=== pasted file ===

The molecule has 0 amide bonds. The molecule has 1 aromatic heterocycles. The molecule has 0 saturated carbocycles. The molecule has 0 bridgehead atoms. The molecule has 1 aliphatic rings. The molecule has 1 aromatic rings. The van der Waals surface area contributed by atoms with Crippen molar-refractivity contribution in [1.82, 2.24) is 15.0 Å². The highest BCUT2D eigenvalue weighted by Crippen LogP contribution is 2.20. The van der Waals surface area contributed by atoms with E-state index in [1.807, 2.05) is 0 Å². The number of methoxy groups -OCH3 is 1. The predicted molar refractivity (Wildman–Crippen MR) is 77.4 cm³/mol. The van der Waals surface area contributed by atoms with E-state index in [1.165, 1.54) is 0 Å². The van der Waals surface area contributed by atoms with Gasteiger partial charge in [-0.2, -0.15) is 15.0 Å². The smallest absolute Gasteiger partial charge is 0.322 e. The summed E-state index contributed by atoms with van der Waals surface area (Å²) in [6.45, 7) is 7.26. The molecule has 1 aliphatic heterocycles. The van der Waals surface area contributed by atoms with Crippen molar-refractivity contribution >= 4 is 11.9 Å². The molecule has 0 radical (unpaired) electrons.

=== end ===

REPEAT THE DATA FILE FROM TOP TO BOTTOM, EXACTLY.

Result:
The molecule has 0 amide bonds. The molecule has 1 aromatic heterocycles. The molecule has 0 saturated carbocycles. The molecule has 0 bridgehead atoms. The molecule has 1 aliphatic rings. The molecule has 1 aromatic rings. The van der Waals surface area contributed by atoms with Crippen molar-refractivity contribution in [1.82, 2.24) is 15.0 Å². The highest BCUT2D eigenvalue weighted by Crippen LogP contribution is 2.20. The van der Waals surface area contributed by atoms with E-state index in [1.807, 2.05) is 0 Å². The number of methoxy groups -OCH3 is 1. The predicted molar refractivity (Wildman–Crippen MR) is 77.4 cm³/mol. The van der Waals surface area contributed by atoms with E-state index in [1.165, 1.54) is 0 Å². The van der Waals surface area contributed by atoms with Gasteiger partial charge in [-0.2, -0.15) is 15.0 Å². The smallest absolute Gasteiger partial charge is 0.322 e. The summed E-state index contributed by atoms with van der Waals surface area (Å²) in [6.45, 7) is 7.26. The molecule has 1 aliphatic heterocycles. The van der Waals surface area contributed by atoms with Crippen molar-refractivity contribution >= 4 is 11.9 Å². The molecule has 0 radical (unpaired) electrons.